Hilary Abner Herbert

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Hilary Abner Herbert (12 March, 1834 – 6 March, 1919) served as the thirty-third Secretary of the Navy from 1893 through 1897.

Life & Career

Hilary Herbert was born in Laurens, South Carolina on March 12, 1834 and moved with his parents to Greenville, Alabama in 1846. He attended the University of Alabama at Tuscaloosa in 1853 and 1854, and the University of Virginia at Charlottesville in 1855 and 1856. Having studied law, Herbert was admitted to the bar in 1857 and subsequently practiced in Greenville until the outbreak of the Civil War. He entered the Confederate service as a Captain of the Greenville Guards and was promoted to the rank of Colonel of the Eighth Regiment, Alabama Infantry. He was disabled at the Battle of the Wilderness on May 6, 1864. His future predecessor as Secretary of the Navy, Benjamin F. Tracy, was also present at the battle on the Union side.

With the destruction of the Confederacy, Herbert resumed the practice of law in Greenville, Alabama until 1872, when he moved to Montgomery. He was elected as a Democrat to the Forty-fifth Congress in 1876, and would remain a representative until 1893. Herbert was one of several Democrats in Congress who "supported naval expansion as a nonpartisan issue."[1] During the Forty-ninth, Fiftieth, and Fifty-second Congresses he served as Chairman of the Committee on Naval Affairs, where he was "largely responsible for the increased appropriations which led to the revival of the American Navy."[2]

With this experience in mind Grover Cleveland appointed Herbert as Secretary of the Navy during his second term as President. As Secretary, Herbert "was able to muster support for an enlarged navy, despite the Depression of 1893".[3]

After the election of William McKinley in 1896, Herbert remained in Washington, D.C., where he practiced law until his death in Tampa, Florida on March 6, 1919. The Navy named the new Destroyer No. 160 in his honor.

See Also


  • Davis, Hugh C. (July 1967). "Hilary A. Herbert: Bourbon Apologist". Alabama Review 20: pp. 216-225.
  • Hagan, Kenneth J. (1992). This People's Navy: The Making of American Sea Power. Paperback ed. New York: The Free Press.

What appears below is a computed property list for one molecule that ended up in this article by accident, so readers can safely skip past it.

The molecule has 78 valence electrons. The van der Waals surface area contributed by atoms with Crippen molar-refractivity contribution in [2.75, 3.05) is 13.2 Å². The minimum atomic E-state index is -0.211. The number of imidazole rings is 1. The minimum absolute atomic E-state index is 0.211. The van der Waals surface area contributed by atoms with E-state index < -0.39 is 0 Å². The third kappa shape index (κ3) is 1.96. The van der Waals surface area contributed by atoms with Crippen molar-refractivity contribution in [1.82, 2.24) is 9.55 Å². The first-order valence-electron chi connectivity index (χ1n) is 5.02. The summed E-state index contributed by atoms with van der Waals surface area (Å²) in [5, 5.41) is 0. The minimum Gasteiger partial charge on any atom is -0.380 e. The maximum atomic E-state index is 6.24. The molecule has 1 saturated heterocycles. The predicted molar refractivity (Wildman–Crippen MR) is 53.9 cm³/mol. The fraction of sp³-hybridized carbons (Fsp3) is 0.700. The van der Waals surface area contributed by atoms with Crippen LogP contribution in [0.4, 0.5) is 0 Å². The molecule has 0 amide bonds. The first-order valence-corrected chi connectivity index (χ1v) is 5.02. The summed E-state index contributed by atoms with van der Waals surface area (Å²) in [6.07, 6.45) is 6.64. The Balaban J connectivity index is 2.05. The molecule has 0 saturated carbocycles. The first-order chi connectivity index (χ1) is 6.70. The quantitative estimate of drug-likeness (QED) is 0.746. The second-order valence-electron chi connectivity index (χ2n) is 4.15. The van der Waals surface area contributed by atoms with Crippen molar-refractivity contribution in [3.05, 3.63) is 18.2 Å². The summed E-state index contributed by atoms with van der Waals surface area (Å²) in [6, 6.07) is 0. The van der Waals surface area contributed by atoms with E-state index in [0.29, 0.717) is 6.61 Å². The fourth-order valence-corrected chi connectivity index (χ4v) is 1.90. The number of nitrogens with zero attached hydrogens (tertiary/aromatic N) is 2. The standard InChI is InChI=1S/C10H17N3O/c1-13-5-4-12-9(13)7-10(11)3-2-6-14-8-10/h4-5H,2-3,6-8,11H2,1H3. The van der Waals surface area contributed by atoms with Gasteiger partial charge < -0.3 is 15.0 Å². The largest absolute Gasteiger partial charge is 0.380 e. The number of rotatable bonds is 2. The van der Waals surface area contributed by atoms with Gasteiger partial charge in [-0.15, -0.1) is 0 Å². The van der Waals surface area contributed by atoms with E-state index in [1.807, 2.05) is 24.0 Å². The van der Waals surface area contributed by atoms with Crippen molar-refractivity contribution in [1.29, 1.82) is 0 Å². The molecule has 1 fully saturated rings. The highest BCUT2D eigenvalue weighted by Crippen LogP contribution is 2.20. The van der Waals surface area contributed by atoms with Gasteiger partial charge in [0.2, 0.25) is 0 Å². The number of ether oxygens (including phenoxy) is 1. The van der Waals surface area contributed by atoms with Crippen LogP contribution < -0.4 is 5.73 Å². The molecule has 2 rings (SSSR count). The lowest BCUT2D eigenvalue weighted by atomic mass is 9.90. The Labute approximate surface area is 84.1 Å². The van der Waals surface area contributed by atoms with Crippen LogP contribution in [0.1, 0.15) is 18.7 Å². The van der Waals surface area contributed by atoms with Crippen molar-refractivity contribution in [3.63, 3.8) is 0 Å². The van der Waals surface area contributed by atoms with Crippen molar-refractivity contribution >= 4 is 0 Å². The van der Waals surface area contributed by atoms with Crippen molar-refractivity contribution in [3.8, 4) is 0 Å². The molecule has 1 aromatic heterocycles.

• Hammett, Hugh B. (1976). Hilary Abner Herbert: A Southerner Returns to the Union. Philadelphia: American Philosophical Society.
  • Herbert, Hilary Abner (June 1893). "The Lesson of Naval Review". North American Review 156: pp. 641-647.
  • Herbert, Hilary Abner (November 1894). "The Fight Off the Yalu River". North American Review 159: pp. 513-528.
  • Herbert, Hilary Abner (June 1895). "Military Lessons of the Chino-Japanese War". North American Review 160: pp. 685-698.
  • Herbert, Hilary Abner (October 1896). "Why American Industry Languishes". North American Review 163: pp. 488-495.
  • Herbert, Hilary Abner (May 1897). "Our Navy and Our Naval Policy". Munsey's Magazine 17: pp. 182-186.
  • Herbert, Hilary Abner (September 1897). "A Plea For the Navy". Forum 24: 1-15.
  • Herbert, Hilary Abner (May 1898). "The Fifty Million Appropriation and its Lessons". Forum 25: pp. 267-275.
  • Herbert, Hilary Abner (1912). The Abolition Crusade and its Consequences: Four Periods of American History. New York: Scribner's Sons.
  • Herbert, Hilary Abner (March 1913). "Grover Cleveland and His Cabinet at Work." Century Magazine 85: 740-44.
  • Herbert, Hilary Abner (1916). "The Gravest Crisis in Human History." Manufacturers Record 69: pp. 43-44.


Naval Appointments
Preceded by
Benjamin F. Tracy
Secretary of the Navy
7 Mar, 1893 – 4 Mar, 1897
Succeeded by
John D. Long


  1. Hagan. This People's Navy. p. 196.
  2. DANFS - Herbert
  3. DANFS - Herbert